Whilst ‘The Beatles Story’ museum elsewhere in the Albert Dock has a large display to experience, the Beatles show at the Museum of Liverpool tells part of the story of the Fab Four in Liverpool which was the birthplace of a musical and cultural revolution that swept the globe.

At the time of our visit there was a special exhibition showing local music legends Gerry and the Pacemakers.

I took a number of images from the day, but there is much to see and experience and it will be worth re-visiting the museum to take it all in.

Wirhalh Skip Felagr at Storeton Woods

On Saturday Wirhalh Skip Felagr, or the ‘Wirral Ship Fellowship’ as translated into English and Wirral Vikings held an event at Storeton Woods to recreate the Viking encampment deep in the woods that would have been in place before the Battle of Brunanburh which took place in the tenth century.

It is not known for sure where the Battle of Brunanburh took place but it is thought that the area between Storeton Woods and Brimstage Hall was the location for the battle which led to England becoming one nation as the Vikings were driven out of the lands.  Historians contend that 2017 marks the 1080th anniversary of the battle.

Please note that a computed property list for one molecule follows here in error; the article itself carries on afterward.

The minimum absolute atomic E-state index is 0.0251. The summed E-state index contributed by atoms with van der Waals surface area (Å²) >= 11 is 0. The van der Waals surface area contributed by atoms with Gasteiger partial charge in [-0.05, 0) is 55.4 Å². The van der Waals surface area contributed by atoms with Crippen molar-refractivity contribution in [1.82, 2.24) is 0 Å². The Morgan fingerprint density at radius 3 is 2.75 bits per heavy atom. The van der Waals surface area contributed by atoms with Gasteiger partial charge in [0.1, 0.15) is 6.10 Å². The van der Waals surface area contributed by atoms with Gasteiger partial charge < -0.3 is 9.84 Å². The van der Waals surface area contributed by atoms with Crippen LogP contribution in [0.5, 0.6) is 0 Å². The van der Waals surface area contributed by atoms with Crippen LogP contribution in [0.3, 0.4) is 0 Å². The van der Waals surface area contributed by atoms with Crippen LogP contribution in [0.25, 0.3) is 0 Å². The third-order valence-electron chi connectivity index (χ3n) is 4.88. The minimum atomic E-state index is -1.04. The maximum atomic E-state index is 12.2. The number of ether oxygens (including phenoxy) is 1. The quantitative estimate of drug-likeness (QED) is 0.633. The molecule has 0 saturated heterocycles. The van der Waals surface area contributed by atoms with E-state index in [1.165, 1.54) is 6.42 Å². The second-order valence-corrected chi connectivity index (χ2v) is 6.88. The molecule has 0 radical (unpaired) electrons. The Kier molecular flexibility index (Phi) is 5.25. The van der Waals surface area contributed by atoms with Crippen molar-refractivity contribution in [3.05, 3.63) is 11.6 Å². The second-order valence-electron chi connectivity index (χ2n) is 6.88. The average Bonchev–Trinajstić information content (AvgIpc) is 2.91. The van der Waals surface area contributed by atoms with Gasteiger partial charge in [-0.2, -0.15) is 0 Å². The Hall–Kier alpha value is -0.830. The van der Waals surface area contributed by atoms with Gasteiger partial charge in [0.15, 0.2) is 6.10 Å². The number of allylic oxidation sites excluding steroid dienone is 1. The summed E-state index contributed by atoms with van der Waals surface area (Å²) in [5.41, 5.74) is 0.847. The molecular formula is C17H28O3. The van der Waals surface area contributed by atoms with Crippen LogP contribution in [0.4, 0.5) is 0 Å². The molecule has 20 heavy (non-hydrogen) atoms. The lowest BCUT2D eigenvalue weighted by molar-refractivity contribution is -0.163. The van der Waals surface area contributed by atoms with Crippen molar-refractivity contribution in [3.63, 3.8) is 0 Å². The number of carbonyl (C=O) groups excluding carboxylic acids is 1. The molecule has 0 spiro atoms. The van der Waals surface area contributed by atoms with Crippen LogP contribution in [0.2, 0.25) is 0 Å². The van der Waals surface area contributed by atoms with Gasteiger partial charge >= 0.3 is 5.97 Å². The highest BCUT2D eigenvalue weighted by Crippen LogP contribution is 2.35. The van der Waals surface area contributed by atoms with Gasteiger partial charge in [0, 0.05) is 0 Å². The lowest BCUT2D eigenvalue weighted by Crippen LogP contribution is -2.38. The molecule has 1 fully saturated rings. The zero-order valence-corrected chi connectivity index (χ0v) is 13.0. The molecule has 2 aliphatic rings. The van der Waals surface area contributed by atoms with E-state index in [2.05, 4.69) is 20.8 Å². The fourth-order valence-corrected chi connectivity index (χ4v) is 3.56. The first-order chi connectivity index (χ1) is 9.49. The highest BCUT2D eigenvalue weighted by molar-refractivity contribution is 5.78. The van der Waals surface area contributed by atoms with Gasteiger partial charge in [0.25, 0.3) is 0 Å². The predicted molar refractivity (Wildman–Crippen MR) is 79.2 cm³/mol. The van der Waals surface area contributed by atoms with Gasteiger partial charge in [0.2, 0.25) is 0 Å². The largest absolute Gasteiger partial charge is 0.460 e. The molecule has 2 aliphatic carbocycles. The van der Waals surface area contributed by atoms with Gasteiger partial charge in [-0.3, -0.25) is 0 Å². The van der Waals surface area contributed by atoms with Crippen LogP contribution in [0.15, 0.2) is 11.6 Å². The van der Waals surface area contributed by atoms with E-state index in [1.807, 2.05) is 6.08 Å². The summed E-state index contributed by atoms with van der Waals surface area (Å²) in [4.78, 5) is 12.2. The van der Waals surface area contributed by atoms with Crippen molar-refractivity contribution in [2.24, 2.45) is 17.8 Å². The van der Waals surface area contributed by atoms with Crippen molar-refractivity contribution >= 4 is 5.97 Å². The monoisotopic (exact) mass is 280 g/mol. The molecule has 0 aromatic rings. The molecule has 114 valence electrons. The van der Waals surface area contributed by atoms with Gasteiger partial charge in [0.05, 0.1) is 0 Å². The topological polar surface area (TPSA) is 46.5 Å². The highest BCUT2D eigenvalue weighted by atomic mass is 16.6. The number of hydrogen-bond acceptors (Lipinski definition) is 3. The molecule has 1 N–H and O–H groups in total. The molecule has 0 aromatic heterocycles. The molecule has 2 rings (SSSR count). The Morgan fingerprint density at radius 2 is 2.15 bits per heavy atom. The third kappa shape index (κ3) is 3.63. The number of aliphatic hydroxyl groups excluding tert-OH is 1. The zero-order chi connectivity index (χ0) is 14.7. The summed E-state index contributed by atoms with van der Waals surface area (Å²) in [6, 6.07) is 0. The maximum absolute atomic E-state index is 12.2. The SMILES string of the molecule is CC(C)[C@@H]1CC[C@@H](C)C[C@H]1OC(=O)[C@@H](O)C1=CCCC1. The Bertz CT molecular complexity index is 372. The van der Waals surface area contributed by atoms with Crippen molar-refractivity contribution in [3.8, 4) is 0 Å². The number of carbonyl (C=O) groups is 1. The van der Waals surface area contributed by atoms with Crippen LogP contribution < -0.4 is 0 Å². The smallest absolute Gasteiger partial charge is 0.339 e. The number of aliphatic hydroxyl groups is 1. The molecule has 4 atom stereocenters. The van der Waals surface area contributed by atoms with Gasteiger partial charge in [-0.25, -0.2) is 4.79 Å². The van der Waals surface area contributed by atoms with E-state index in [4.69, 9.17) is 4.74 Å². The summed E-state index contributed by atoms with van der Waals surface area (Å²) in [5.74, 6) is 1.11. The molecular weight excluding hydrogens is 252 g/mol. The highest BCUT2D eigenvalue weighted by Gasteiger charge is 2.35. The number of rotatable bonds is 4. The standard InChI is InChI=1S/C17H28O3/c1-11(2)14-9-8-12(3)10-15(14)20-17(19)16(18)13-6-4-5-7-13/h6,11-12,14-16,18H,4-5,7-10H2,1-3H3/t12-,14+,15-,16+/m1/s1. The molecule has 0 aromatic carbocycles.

The event was run in conjunction with the Friends of Storeton Woods with the aim of explaining how the Vikings lived in their encampment by way of ‘living history’ and informative talks.

The Wirhalh Skip Felagr group love to demonstrate everyday life of the Wirral Vikings and how they lived locally.  The group look to demonstrate skills, techniques and ideas in as real a situation as possible.

The Skip Felagr focuses primarily upon the Hiberno Norse Vikings who settled the Wirral from Ireland in 902 AD.  The group offers a range of educational experiences to suit all requirements from talks and living history displays.